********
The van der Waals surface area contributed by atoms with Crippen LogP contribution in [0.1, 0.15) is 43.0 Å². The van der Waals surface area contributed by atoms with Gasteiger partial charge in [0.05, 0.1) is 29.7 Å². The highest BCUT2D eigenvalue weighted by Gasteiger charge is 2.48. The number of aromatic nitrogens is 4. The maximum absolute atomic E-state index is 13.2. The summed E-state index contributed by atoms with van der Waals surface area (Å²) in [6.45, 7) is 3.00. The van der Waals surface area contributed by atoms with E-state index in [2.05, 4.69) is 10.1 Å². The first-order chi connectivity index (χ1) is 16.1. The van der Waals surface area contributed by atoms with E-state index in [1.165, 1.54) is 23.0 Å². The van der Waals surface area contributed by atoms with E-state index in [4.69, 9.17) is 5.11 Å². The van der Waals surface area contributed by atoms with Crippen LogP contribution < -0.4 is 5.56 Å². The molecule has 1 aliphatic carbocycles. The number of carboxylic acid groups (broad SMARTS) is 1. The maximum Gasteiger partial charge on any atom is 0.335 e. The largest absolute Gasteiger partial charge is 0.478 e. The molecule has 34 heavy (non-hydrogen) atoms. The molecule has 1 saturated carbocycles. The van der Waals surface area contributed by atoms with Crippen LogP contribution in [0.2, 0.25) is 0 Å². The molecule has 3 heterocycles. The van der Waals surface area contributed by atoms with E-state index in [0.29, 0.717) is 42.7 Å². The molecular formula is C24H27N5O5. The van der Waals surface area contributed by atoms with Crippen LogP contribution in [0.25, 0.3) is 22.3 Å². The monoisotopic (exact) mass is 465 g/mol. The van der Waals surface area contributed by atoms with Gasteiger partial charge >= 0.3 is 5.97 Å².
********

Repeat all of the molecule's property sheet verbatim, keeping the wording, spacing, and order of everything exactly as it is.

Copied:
The van der Waals surface area contributed by atoms with Crippen LogP contribution in [0.1, 0.15) is 43.0 Å². The van der Waals surface area contributed by atoms with Gasteiger partial charge in [0.05, 0.1) is 29.7 Å². The highest BCUT2D eigenvalue weighted by Gasteiger charge is 2.48. The number of aromatic nitrogens is 4. The maximum absolute atomic E-state index is 13.2. The summed E-state index contributed by atoms with van der Waals surface area (Å²) in [6.45, 7) is 3.00. The van der Waals surface area contributed by atoms with E-state index in [2.05, 4.69) is 10.1 Å². The first-order chi connectivity index (χ1) is 16.1. The van der Waals surface area contributed by atoms with E-state index in [1.165, 1.54) is 23.0 Å². The van der Waals surface area contributed by atoms with E-state index in [4.69, 9.17) is 5.11 Å². The van der Waals surface area contributed by atoms with Crippen LogP contribution < -0.4 is 5.56 Å². The molecule has 1 aliphatic carbocycles. The number of carboxylic acid groups (broad SMARTS) is 1. The maximum Gasteiger partial charge on any atom is 0.335 e. The largest absolute Gasteiger partial charge is 0.478 e. The molecule has 34 heavy (non-hydrogen) atoms. The molecule has 1 saturated carbocycles. The van der Waals surface area contributed by atoms with Crippen LogP contribution in [0.2, 0.25) is 0 Å². The molecule has 3 heterocycles. The van der Waals surface area contributed by atoms with E-state index in [0.29, 0.717) is 42.7 Å². The molecular formula is C24H27N5O5. The van der Waals surface area contributed by atoms with Crippen LogP contribution in [0.25, 0.3) is 22.3 Å². The monoisotopic (exact) mass is 465 g/mol. The van der Waals surface area contributed by atoms with Gasteiger partial charge >= 0.3 is 5.97 Å².